So far 24 employers, with a combined UK workforce of over 200,000, have committed to support the campaign. They assess jobseekers on their skills and abilities first, taking criminal convictions into account later in the recruitment process. This gives candidates equal opportunity to get to interview based on their competency for a role rather than excluding them because of an unrelated conviction. And employers benefit from a wider pool of diverse talent and contribute towards reducing the estimated £11 billion annual cost of re-offending.

But when 1 in 5 unemployed jobseekers has a criminal conviction, much more must be done to ensure that a tick box approach is not blocking them from work. Ban the Box isn’t about positive discrimination, or removing disclosure altogether. It is the first step that all responsible employers can take to level the playing field for people with convictions whilst still protecting themselves from risk.

“In the last year, we’ve seen real benefits to individuals who are simply trying to do the right thing by getting a job and becoming taxpayers. The employers who have signed up give people with convictions the confidence to apply” said Christopher Stacey, Co-Director of Unlock. “People with convictions simply want a fair chance to provide they’re the best person for the job, and that’s what Ban the Box is all about. And the end result is that employers have the best possible opportunity to recruit the best people. But people with convictions continue to face widespread blanket attitudes by many employers. That’s why, in the year ahead, we’ll be doing to more to encourage employers to support this campaign. We’ll also be doing more to work alongside employers to help them to develop and implement positive recruitment practices.”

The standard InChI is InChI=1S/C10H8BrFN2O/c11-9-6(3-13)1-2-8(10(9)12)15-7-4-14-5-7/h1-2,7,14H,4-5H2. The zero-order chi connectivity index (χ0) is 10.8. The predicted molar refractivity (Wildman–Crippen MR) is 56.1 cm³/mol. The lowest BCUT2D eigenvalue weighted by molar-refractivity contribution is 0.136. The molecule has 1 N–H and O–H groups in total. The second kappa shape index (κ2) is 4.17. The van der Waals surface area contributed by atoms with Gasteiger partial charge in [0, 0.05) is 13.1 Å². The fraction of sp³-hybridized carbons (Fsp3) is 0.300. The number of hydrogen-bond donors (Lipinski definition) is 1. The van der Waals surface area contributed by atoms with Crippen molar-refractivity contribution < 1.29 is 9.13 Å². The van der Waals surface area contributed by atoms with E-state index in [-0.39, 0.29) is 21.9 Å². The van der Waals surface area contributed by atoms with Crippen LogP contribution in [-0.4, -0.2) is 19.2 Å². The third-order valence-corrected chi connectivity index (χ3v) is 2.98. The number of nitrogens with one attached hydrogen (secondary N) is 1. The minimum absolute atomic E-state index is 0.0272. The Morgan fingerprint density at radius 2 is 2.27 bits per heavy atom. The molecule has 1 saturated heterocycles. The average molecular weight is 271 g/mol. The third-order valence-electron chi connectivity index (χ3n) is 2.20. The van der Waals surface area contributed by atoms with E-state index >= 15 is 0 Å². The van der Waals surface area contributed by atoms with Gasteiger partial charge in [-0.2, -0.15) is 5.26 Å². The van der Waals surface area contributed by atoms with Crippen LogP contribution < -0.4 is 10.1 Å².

“Business has a huge opportunity and responsibility to make the workplace more accessible to ex-offenders that simply want to contribute their skills to society” said Catherine Sermon, Employment Director, Business in the Community. “24 pioneering firms have banned the box and ask about convictions later in the recruitment process – sending the message that they value applicants’ skills and potential over past mistakes. If just 5% of UK private sector employers followed their lead, over a million roles would be more accessible to ex-offenders. Now is the time to dramatically improve the life chances for the huge numbers of people with convictions and make fair consideration of criminal convictions the norm.”

You can find out more information about Unlock’s support for employers here.

Visit for more information about Ban the Box. Follow the campaign at #BantheBoxUK